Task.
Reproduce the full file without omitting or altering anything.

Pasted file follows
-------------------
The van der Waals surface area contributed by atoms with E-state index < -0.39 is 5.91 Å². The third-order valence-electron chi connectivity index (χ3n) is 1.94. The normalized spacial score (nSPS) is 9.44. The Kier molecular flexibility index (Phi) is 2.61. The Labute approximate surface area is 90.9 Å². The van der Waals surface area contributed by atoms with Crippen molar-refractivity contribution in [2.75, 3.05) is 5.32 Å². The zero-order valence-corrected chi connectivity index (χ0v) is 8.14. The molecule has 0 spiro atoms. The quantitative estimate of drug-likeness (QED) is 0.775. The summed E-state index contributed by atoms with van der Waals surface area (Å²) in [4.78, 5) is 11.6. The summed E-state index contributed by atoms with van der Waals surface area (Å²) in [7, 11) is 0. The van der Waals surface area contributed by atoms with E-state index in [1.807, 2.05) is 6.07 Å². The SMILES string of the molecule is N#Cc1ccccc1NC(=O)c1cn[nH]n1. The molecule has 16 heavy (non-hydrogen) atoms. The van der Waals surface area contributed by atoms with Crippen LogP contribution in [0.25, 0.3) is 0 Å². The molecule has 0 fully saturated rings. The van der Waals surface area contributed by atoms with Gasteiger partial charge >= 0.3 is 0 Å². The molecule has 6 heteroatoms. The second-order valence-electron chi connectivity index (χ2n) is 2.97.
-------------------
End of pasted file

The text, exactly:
The van der Waals surface area contributed by atoms with E-state index < -0.39 is 5.91 Å². The third-order valence-electron chi connectivity index (χ3n) is 1.94. The normalized spacial score (nSPS) is 9.44. The Kier molecular flexibility index (Phi) is 2.61. The Labute approximate surface area is 90.9 Å². The van der Waals surface area contributed by atoms with Crippen molar-refractivity contribution in [2.75, 3.05) is 5.32 Å². The zero-order valence-corrected chi connectivity index (χ0v) is 8.14. The molecule has 0 spiro atoms. The quantitative estimate of drug-likeness (QED) is 0.775. The summed E-state index contributed by atoms with van der Waals surface area (Å²) in [4.78, 5) is 11.6. The summed E-state index contributed by atoms with van der Waals surface area (Å²) in [7, 11) is 0. The van der Waals surface area contributed by atoms with E-state index in [1.807, 2.05) is 6.07 Å². The SMILES string of the molecule is N#Cc1ccccc1NC(=O)c1cn[nH]n1. The molecule has 16 heavy (non-hydrogen) atoms. The van der Waals surface area contributed by atoms with Crippen LogP contribution in [0.25, 0.3) is 0 Å². The molecule has 0 fully saturated rings. The van der Waals surface area contributed by atoms with Gasteiger partial charge >= 0.3 is 0 Å². The molecule has 6 heteroatoms. The second-order valence-electron chi connectivity index (χ2n) is 2.97.